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Ana Palomares, Jaime Camarena v. Second Federal Savings and Loan Association of Chicago D/B/A Second Federal Savings

May 25, 2011


The opinion of the court was delivered by: Judge Sharon Johnson Coleman

Magistrate Judge Jeffrey Cole


This matter is before the Court on motions by Plaintiffs Jaime Camarena, Florinda Munoz, Ana Palomares, Silvia Rosales, Liliana Serrano, Josephine Sanchez, and Gilbert Sanchez (collectively the "Plaintiffs") to strike certain affirmative defenses asserted by Defendant Second Federal Savings and Loan Association of Chicago ("Second Federal") pursuant to Federal Rule of Civil Procedure 12(f). For the reasons that follow, the Court grants Plaintiffs' motions in part and denies them in part.


On September 24, 2010, Plaintiffs filed separate complaints each alleging they were subjected to various discriminatory employment practices by Second Federal.*fn1 Plaintiffs are all of Latino descent and were among twenty employees terminated by Second Federal on September 8, 2009. Sixteen of the twenty terminated employees were of Latino descent. The terminated employees who met the definition of "Executive Management" were entitled to receive between eight and twenty-six weeks of severance compensation depending upon their length of employment. Those employees who did not meet this definition were entitled to receive between two to four weeks of severance pay. The four non-Latinos were the only terminated employees who met the definition of "Executive Management."

Plaintiffs filed separate actions alleging, inter alia, that Second Federal's definition of "Executive Management" had a disparate impact on Latino employees and was specifically designed to limit the severance compensation of Latino employees. Certain Plaintiffs also alleged they were wrongfully discharged in violation of Title VII of the Civil Rights Act of 1964 ("Title VII") or the Age Discrimination in Employment Act of 1976 ("ADEA"). The Court consolidated the seven actions on September 8, 2009. Plaintiffs now move to dismiss certain of Second Federal's affirmative defenses claiming they are either basic denials of allegations contained in the Complaint or fail to comply with the pleading requirements under Federal Rule of Procedure 8(a).


A district court may strike an insufficient affirmative defense pursuant to Rule 12(f). Heller Fin'l Inc. v. Midwhey Powder Co., Inc., 883 F.2d 1286, 1294 (7th Cir. 1989). A motion under Rule 12(f) must be filed "within 21 day after being served with the pleading" and allows a court to strike any "redundant, immaterial, impertinent, or scandalous matter." FED. R. CIV. P. 12(f). Affirmative defenses are pleadings and, therefore, are subject to all of the pleading requirements of the Federal Rules of Civil Procedure. Heller, 883 F.2d at 1294. Thus, affirmative defenses must assert a "short and plain statement" of the defense as required by Rule 8(a). Id. Affirmative defenses must also contain sufficient factual matter, accepted as true, to state an affirmative defense to relief that is plausible on its face. Ashcroft v. Iqbal, 129 S. Ct. 1937, 1939, 173 L. Ed. 2d 868 (2009) (quoting Bell Atl. Corp. v. Twombly, 550 U.S. 544, 570, 127 S. Ct. 1955, 156 L. Ed. 2d 929 (2007)). The basic concept of an affirmative defense is an admission of the facts alleged in the complaint, coupled with the assertion of some other reason that the defendant is not liable. See, e.g., Bobbitt v. Victorian House, Inc., 532 F. Supp. 734, 736 (N.D. Ill. 1982). Conclusory, vague, and unsupported affirmative defenses that do not meet the requirements imposed by Rule 8(a) are legally insufficient. Heller, 883 F.2d 1294-95. For further guidance, courts in this district employ a three-part test to examine the sufficiency of an affirmative defense to determine whether: (1) the matter is properly pled; (2) the defense complies with Rule 8; and (3) the defense withstands a Rule 12(b)(6) challenge. Bobbitt, 532 F. Supp. at 737.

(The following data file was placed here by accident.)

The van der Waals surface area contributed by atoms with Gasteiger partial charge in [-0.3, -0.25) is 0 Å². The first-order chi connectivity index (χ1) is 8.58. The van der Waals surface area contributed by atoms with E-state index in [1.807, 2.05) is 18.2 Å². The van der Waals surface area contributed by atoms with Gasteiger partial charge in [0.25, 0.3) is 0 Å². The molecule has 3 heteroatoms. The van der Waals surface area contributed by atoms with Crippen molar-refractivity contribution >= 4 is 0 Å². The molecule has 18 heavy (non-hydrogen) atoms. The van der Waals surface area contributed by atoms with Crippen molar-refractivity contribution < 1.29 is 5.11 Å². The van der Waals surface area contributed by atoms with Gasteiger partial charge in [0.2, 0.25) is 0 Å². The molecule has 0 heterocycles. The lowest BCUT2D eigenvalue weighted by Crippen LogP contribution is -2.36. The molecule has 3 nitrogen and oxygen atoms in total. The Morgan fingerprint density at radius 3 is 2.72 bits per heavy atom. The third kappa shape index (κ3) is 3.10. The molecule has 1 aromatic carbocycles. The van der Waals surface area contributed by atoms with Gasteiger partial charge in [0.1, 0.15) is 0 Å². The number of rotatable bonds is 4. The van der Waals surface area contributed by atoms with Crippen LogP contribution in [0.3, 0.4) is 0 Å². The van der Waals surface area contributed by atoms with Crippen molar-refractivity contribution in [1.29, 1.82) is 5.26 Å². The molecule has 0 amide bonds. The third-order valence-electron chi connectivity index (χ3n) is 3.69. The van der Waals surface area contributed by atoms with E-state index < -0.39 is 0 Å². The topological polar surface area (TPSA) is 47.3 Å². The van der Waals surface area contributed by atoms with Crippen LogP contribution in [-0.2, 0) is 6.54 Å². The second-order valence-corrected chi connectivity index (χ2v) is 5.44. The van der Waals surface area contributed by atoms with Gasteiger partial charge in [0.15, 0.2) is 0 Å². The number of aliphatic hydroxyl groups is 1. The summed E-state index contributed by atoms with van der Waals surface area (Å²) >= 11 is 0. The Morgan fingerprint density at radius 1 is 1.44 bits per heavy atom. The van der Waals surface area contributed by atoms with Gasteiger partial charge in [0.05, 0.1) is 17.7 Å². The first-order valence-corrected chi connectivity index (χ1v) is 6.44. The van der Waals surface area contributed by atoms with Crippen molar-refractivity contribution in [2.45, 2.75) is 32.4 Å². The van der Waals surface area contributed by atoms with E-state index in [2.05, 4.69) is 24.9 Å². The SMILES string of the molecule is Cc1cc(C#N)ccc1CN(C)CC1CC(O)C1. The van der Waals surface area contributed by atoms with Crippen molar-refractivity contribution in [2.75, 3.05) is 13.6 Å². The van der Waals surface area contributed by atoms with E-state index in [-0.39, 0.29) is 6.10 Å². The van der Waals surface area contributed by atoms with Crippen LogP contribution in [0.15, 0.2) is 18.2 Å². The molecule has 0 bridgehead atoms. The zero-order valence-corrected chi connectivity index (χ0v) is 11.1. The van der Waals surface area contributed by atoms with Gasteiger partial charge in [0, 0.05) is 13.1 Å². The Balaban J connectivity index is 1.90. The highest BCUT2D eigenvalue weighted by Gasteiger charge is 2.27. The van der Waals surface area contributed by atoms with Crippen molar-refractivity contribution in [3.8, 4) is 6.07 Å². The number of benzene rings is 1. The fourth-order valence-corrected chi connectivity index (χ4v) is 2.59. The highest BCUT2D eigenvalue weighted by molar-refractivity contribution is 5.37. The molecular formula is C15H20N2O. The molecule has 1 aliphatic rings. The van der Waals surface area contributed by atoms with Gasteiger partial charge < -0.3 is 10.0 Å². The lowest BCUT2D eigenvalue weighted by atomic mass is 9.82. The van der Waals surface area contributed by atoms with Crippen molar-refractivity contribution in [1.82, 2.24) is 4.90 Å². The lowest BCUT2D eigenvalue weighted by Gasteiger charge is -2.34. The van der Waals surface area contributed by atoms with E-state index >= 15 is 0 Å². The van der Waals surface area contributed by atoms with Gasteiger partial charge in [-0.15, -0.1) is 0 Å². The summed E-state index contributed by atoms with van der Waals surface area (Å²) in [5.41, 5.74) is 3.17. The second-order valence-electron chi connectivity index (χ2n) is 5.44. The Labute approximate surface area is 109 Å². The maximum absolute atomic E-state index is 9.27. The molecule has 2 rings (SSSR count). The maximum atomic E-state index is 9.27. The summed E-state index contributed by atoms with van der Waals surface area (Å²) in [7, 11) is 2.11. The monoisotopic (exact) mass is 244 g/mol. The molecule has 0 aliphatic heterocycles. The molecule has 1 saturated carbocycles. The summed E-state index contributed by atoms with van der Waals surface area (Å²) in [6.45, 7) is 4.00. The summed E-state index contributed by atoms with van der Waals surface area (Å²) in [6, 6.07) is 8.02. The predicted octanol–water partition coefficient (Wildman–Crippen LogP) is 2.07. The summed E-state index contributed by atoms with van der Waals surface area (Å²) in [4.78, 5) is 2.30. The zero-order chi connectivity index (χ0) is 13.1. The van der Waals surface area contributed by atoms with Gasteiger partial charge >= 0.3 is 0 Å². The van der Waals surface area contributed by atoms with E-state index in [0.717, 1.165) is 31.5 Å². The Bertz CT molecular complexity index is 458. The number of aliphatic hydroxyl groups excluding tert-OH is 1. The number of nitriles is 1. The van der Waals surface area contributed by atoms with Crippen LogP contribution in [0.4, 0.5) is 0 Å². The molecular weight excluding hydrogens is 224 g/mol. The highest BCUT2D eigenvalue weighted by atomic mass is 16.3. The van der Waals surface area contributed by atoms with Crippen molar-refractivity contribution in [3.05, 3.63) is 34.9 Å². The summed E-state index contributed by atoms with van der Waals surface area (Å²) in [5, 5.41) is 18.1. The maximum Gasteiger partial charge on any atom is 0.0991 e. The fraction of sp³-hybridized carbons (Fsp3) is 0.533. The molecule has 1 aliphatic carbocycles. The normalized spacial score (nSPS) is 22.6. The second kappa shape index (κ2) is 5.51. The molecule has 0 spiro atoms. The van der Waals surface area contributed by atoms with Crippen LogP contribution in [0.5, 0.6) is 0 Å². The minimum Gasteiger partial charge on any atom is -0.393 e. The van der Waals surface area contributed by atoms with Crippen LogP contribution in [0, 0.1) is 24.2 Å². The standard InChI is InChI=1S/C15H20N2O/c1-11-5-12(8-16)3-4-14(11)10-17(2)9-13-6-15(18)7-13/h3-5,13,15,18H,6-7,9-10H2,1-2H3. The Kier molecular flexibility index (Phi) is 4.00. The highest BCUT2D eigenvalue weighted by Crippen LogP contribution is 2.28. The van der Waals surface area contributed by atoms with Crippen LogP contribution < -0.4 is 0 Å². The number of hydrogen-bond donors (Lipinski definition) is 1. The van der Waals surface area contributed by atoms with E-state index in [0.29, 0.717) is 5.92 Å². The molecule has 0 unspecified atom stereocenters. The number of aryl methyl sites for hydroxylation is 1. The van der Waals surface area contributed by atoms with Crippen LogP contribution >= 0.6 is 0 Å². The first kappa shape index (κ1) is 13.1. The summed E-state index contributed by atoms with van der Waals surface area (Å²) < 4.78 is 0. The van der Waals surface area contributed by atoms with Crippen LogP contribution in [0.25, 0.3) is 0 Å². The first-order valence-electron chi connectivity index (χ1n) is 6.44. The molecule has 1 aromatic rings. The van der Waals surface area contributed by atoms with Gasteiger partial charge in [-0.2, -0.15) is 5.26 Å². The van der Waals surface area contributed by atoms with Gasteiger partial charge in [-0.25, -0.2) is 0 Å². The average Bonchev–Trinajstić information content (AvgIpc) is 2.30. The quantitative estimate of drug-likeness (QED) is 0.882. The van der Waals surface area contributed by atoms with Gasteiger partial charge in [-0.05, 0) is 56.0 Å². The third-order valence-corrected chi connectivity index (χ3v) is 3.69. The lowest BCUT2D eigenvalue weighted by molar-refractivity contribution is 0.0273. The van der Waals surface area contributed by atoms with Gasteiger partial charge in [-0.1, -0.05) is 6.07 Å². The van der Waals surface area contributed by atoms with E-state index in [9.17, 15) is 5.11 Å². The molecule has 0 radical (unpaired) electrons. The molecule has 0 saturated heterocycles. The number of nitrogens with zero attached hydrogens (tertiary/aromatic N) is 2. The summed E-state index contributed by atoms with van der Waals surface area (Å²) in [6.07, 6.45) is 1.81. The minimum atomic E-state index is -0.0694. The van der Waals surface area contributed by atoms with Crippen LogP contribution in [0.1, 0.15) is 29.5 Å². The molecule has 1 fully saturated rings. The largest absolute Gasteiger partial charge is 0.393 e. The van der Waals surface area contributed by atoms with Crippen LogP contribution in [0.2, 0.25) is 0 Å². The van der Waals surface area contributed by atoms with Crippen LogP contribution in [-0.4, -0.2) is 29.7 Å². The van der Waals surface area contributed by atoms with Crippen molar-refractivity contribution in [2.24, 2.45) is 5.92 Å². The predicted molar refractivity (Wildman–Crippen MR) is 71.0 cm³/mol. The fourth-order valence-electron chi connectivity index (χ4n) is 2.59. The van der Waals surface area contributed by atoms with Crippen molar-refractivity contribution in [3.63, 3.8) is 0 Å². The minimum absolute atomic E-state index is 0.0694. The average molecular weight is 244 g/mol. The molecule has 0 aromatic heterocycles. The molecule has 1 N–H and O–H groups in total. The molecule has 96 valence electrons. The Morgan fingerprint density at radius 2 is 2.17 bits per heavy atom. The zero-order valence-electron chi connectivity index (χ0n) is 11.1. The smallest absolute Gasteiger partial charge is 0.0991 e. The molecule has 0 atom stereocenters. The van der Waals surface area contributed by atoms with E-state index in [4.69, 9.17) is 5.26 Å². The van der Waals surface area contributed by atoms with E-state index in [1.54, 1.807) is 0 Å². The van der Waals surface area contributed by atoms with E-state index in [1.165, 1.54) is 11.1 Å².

As a general rule, motions to strike affirmative defenses are disfavored because of their tendency to delay the proceedings. Heller, 883 F.3d at 1294. Such motions will only be granted where they remove unnecessary clutter from the case or where the affirmative defense is insufficient on the face of the pleadings. Id. Even where a motion to strike is granted, leave to amend the pleading is to be freely granted as justice requires. FED. R. CIV. P. 15(a).

Additionally, striking an affirmative defense does not necessarily preclude the party from asserting or arguing its substantive merits later in the case. Instituto Nacional De Comerializacion Agricola (Indeca) v. Cont'l Ill. Nat'l Bank & Trust Co., 576 F. Supp. 985, 988 (N.D. Ill. 1983).


On March 11, 2011, Second Federal filed separate answers and affirmative defenses to each of the seven actions consolidated before this Court.*fn2 (Dkt. Nos. 43-49.) Second Federal asserted the same nine affirmative defenses with each answer. Plaintiffs filed separate motions on behalf of each Plaintiff for leave to strike eight of the nine affirmative defenses on April 4, 2010. (Dkt. No. 52.) While Plaintiffs' motions exceeds the 21 day limit under Rule 12(f), Plaintiffs notified the Court and Second Federal of their intention to file the instant motions in the parties' joint status report filed on March 29, 2011. (Dkt. No. 50. p. 9.) The Court grants the Plaintiffs leave to file the motions and turns now to consider the merits of each motion.

Plaintiffs argue that certain affirmative defenses are merely denials of the Complaint allegations and that others lack the factual support required by Rule 8(a). In response, Second Federal contends that its affirmative defenses are properly pled. Second Federal further argues that Plaintiffs' motion to strike has little purpose or point as Second ...

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